Thirty in Thirty Day 24 My Storytelling DNA
I am a person who spends a great deal of time roaming around in the riotously overgrown fields of my imagination using words as my compass. I have two large crates of spiral notebooks, legal pads and file folders filled with my scrawled stories, essays, and memories going back over three decades. For all of the years and paper that have been given to this adventure, my publishing successes can be counted on two fingers: an essay in a small neighborhood paper and an excerpt of a novel in an online magazine.
Question: Why do I keep doing it?
Answer: Because I can’t not do it.
I have been thinking lately about the origin of this compulsion. I need only glance at my family tree to find the answer. First of all, I am a Southerner, which means that storytelling is inborn, imprinted, and ingrained on my psyche.
My father was a storyteller. At night he would sit on the edge of my bed and tell my brother and I fairy tales, folk tales and true ( well, mostly true) stories from his childhood. We had our favorites that we requested over and over. Mine was a story called “ Bozo the Button Buster” from Rootabaga Stories by Carl Sandburg.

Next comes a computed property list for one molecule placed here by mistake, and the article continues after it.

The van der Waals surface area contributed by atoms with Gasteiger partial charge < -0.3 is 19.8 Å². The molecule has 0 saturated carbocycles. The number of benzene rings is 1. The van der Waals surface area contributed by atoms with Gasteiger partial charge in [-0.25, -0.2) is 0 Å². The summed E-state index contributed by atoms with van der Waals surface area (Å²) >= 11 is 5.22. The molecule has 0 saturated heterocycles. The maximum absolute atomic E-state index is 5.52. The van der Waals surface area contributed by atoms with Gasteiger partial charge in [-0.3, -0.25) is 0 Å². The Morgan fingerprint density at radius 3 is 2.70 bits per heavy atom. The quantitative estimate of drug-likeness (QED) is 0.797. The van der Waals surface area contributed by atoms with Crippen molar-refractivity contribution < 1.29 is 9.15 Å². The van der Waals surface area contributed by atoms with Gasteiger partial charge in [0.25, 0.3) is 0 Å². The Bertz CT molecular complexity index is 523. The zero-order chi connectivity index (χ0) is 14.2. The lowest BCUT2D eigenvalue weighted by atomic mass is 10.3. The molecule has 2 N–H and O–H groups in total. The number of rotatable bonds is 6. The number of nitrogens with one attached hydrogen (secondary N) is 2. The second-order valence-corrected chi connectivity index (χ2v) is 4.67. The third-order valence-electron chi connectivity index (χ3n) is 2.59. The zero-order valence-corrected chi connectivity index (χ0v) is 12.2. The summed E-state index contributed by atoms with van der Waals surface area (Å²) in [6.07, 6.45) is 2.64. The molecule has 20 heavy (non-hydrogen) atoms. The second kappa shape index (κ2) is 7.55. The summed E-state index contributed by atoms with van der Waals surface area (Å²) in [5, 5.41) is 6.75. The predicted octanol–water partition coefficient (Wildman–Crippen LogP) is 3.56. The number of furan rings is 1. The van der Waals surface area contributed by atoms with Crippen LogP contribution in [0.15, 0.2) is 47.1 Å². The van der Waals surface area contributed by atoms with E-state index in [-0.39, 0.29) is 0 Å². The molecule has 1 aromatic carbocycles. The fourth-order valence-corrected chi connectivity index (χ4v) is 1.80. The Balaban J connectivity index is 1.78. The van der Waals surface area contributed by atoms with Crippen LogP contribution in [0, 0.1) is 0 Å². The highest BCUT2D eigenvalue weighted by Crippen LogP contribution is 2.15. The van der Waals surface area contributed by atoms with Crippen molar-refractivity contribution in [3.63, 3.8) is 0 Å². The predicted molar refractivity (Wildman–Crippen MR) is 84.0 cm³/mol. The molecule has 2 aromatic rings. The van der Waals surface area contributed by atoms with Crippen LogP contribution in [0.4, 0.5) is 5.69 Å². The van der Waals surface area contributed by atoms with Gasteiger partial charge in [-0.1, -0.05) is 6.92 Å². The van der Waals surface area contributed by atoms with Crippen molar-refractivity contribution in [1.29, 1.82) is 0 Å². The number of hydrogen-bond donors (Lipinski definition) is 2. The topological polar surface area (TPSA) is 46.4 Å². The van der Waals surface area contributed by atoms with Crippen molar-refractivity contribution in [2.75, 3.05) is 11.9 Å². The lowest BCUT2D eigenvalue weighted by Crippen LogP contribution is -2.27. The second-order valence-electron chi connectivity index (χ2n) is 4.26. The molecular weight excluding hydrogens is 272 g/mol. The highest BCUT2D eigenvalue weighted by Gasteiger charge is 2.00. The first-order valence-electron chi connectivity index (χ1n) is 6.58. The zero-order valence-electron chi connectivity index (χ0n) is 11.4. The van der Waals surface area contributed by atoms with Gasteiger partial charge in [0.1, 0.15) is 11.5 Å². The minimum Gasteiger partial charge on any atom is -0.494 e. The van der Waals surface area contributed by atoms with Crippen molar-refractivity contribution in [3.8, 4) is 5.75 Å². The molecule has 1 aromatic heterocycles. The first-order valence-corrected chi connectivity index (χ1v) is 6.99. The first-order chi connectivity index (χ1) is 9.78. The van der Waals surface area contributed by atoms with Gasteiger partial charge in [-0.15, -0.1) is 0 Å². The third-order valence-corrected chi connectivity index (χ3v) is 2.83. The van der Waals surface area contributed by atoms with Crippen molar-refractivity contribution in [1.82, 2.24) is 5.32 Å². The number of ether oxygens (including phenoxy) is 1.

My mother did her storytelling in the car to keep us entertained on errands. She told us “Fractured Fairytales” in which she mixed all of the stories and characters together so that Red Riding Hood might go climbing up Jack’s Beanstalk to look for the Three Little Pigs. We would beg for these silly stories that I am sure she made up on the spot. Mom also made up a song about a little fox who was always going on adventures and taunting someone to try and catch him. This song had endless verses and would have us giggling and singing along on the refrain.
The other touchstone location for my storytelling heritage was my grandmother’s kitchen table. Every Sunday afternoon, my mother’s family would gather at Granny’s house. There were usually 20 or more people there all talking, joking, laughing and telling tales. I sat at that table week after week and soaked in the comforting stew of words and stories. Even now, I can recall the timbre of the various voices, the elongated syllables of the drawls honed in the North Georgia mountains, the unique expressions of each raconteur, and the warmth and joy that enveloped me in that cozy environment.
Most of those folks are gone. But the memories, stories, and characters reside within me along with tales of my own. Each of those deserves to be remembered, celebrated, and shared.
So I keep writing.